Tag Archives: Commander of the Most Excellent Order of the British Empire

14–18 November 1932: Amy Johnson

Amy Johnson Mollison with her de Havilland DH.80A Puss Moth, G-ACAB, The Desert Cloud, Lympne Aerodrome, London, 14 November 1932. (Unattributed)
Amy Johnson Mollison with her de Havilland DH.80A Puss Moth, G-ACAB, The Desert Cloud, Lympne Aerodrome, London, 14 November 1932. (Unattributed)

14–18 November 1932: Amy Johnson, CBE, (Mrs. James A Mollison) flew her new de Havilland DH.80A Puss Moth, c/n 2247, registration G-ACAB, from Lympne Aerodrome, London, England, to Cape Town, South Africa, a distance of approximately 6,300 miles (10,140 kilometers) in a total elapsed time of 4 days, 6 hours, 54 minutes. This broke the previous record which had been set by her husband, Jim Mollison, by 10 hours, 28 minutes.

A contemporary news article described the event:

FLIGHT, November 24, 1932

MRS. MOLLISON’S FINE FLIGHT

Beats her Husband’s Cape Record by 10½ Hours

THERE are few, we think, who will not admit that Mrs. J.A. Mollison (Miss Amy Johnson) has accomplished a really remarkable feat in her latest flight—from England to Cape Town in 4 days 6 hr. 54 min., thus beating her husband’s previous record for the same journey of 4 days 17 hr. 22 min. by 10 hr. 28 min.

Not only is the flight a magnificent achievement as far as the time taken is concerned, but as a feat of endurance, pluck, good piloting and navigation, it must be placed foremost in the list of great flights.

Throughout the flight Mrs. Mollison had had only 5 hours’ sleep!

As reported in last week’s issue of FLIGHT, Mrs. Mollison set out from Lympne, in her D.H. “Puss Moth” (“Gipsy Major”), Desert Cloud, at 6.37 a.m. on November 14, and at 7.30 p.m. arrived at Oran, on the North African coast, 1,100 miles distant. She made an hour’s stop to refuel en route at Barcelona, and after a halt of 4 hours at Oran she started off on a night flight across the Sahara Desert towards Gao and Niamey.

At this stage some anxiety was felt owing to the absence of news concerning her progress for over 24 hours. Then came the news that she had landed safely at Gao (some 1,300 miles from Oran) at noon, November 15—having thus successfully accomplished a most difficult flight across the desert, without landmarks, at night. After a short stop for refuelling Mrs. Mollison left for Duala, but after flying for about an hour she noticed that her tanks were almost empty. She at once returned to Gao and found that they had put in only 10 galls. instead of 42 galls.!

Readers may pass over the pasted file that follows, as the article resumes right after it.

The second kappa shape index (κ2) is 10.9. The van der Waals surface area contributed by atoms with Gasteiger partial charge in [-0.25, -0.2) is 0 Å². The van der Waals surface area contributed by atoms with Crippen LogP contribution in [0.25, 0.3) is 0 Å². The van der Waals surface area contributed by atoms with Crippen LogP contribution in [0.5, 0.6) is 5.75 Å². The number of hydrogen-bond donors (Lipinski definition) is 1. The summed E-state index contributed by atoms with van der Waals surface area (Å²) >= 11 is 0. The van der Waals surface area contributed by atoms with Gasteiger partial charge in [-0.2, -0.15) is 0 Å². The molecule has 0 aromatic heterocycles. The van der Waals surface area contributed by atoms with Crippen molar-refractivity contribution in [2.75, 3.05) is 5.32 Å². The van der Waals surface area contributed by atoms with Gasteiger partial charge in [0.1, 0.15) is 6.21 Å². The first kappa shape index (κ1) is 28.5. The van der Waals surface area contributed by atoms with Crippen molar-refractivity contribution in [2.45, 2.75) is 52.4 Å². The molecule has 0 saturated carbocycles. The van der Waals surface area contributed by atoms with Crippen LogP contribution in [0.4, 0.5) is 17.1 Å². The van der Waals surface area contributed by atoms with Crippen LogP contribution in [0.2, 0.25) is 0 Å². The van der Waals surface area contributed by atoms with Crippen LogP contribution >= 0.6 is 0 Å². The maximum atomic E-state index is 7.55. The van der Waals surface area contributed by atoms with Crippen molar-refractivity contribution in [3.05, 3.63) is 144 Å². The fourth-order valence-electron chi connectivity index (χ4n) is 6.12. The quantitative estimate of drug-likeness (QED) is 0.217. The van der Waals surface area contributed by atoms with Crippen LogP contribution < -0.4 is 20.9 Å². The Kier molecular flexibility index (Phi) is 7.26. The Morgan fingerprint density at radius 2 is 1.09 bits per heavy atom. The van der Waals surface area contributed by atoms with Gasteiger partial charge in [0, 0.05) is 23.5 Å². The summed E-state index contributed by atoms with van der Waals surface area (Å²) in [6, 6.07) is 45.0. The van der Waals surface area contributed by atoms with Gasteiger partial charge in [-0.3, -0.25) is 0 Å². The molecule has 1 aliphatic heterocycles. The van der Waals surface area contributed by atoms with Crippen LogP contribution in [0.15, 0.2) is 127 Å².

After this irritating delay she proceeded once more, arriving safely at Duala in the evening, and continuing, after a short halt, towards Loanda. On this stage, during the night, the oil circulation caused her some trouble, and so she landed the next morning at Benguela (Port. W. Africa) to set matters aright.

Fortunately, the trouble was not serious—probably a portion of the Sahara in the filters—and she was able to proceed after a delay of some 9 hours. A halt to refuel was made at Mossamedes in the evening of November 17 and then came another night flight on the final stage of her journey.

Meanwhile, news of her start on the last hop reached Capetown, and from midnight November 17–18, huge crowds made their way to the Municipal aerodrome—although Mrs. Mollison could not possibly arrive much before midday. There were, therefore, several thousand people on the aerodrome by the time she arrived.

Mrs. Mollison appeared somewhat unexpectedly, from inland, shortly after 3 p.m., and it was not until the machine was about to land that the crowd realised that it was the Desert Cloud. She landed at 3.31 p.m. (1.31 p.m. G.M.T), and immediately the cheering crown broke down the barriers and surrounded the machine. It was some time before she could get out of her machine, but eventually she was got into a car, and before driving away she waved to the crowd and said: “Thank you very much for your great welcome. I said I would come back, and I have done so. It is really too kind of you to give me such a welcome.”

Safely inside the aerodrome building, Mrs. Mollison spoke over the telephone to Mr. Mollison, after which she was taken to some friends, where she could obtain some well-earned sleep.

1st day     Lympne–Oran (1,100)